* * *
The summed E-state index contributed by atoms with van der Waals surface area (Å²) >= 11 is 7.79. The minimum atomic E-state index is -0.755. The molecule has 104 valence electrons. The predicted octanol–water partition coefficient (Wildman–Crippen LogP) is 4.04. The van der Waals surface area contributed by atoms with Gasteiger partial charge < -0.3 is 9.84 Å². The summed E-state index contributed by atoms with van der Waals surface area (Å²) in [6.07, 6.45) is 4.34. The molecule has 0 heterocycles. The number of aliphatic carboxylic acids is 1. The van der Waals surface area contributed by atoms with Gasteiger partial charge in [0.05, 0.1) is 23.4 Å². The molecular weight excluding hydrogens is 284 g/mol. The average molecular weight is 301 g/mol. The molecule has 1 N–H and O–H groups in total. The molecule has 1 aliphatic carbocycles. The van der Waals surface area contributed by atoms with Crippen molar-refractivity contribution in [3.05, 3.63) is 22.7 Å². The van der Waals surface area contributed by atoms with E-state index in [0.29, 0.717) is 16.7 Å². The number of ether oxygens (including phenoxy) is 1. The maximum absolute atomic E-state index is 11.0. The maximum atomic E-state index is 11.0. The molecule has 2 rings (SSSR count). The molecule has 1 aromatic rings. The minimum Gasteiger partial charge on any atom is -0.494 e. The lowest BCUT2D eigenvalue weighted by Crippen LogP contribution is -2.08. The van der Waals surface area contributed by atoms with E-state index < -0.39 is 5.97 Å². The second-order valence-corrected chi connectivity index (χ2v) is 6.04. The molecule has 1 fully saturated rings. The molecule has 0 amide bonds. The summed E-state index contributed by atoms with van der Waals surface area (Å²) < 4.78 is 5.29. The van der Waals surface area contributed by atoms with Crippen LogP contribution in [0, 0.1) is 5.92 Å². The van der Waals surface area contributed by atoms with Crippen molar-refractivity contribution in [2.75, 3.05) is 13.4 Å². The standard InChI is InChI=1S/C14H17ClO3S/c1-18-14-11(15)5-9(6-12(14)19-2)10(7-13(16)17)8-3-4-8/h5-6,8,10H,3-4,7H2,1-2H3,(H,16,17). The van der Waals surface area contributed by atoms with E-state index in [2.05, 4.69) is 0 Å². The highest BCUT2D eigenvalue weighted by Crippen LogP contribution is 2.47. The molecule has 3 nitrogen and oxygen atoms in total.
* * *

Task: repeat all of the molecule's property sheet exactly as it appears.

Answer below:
The summed E-state index contributed by atoms with van der Waals surface area (Å²) >= 11 is 7.79. The minimum atomic E-state index is -0.755. The molecule has 104 valence electrons. The predicted octanol–water partition coefficient (Wildman–Crippen LogP) is 4.04. The van der Waals surface area contributed by atoms with Gasteiger partial charge < -0.3 is 9.84 Å². The summed E-state index contributed by atoms with van der Waals surface area (Å²) in [6.07, 6.45) is 4.34. The molecule has 0 heterocycles. The number of aliphatic carboxylic acids is 1. The van der Waals surface area contributed by atoms with Gasteiger partial charge in [0.05, 0.1) is 23.4 Å². The molecular weight excluding hydrogens is 284 g/mol. The average molecular weight is 301 g/mol. The molecule has 1 N–H and O–H groups in total. The molecule has 1 aliphatic carbocycles. The van der Waals surface area contributed by atoms with Crippen molar-refractivity contribution in [3.05, 3.63) is 22.7 Å². The van der Waals surface area contributed by atoms with E-state index in [0.29, 0.717) is 16.7 Å². The number of ether oxygens (including phenoxy) is 1. The maximum absolute atomic E-state index is 11.0. The maximum atomic E-state index is 11.0. The molecule has 2 rings (SSSR count). The molecule has 1 aromatic rings. The minimum Gasteiger partial charge on any atom is -0.494 e. The lowest BCUT2D eigenvalue weighted by Crippen LogP contribution is -2.08. The van der Waals surface area contributed by atoms with E-state index < -0.39 is 5.97 Å². The second-order valence-corrected chi connectivity index (χ2v) is 6.04. The molecule has 1 fully saturated rings. The molecule has 0 amide bonds. The summed E-state index contributed by atoms with van der Waals surface area (Å²) < 4.78 is 5.29. The van der Waals surface area contributed by atoms with Crippen LogP contribution in [0, 0.1) is 5.92 Å². The van der Waals surface area contributed by atoms with Crippen molar-refractivity contribution in [2.75, 3.05) is 13.4 Å². The standard InChI is InChI=1S/C14H17ClO3S/c1-18-14-11(15)5-9(6-12(14)19-2)10(7-13(16)17)8-3-4-8/h5-6,8,10H,3-4,7H2,1-2H3,(H,16,17). The van der Waals surface area contributed by atoms with E-state index in [2.05, 4.69) is 0 Å². The highest BCUT2D eigenvalue weighted by Crippen LogP contribution is 2.47. The molecule has 3 nitrogen and oxygen atoms in total.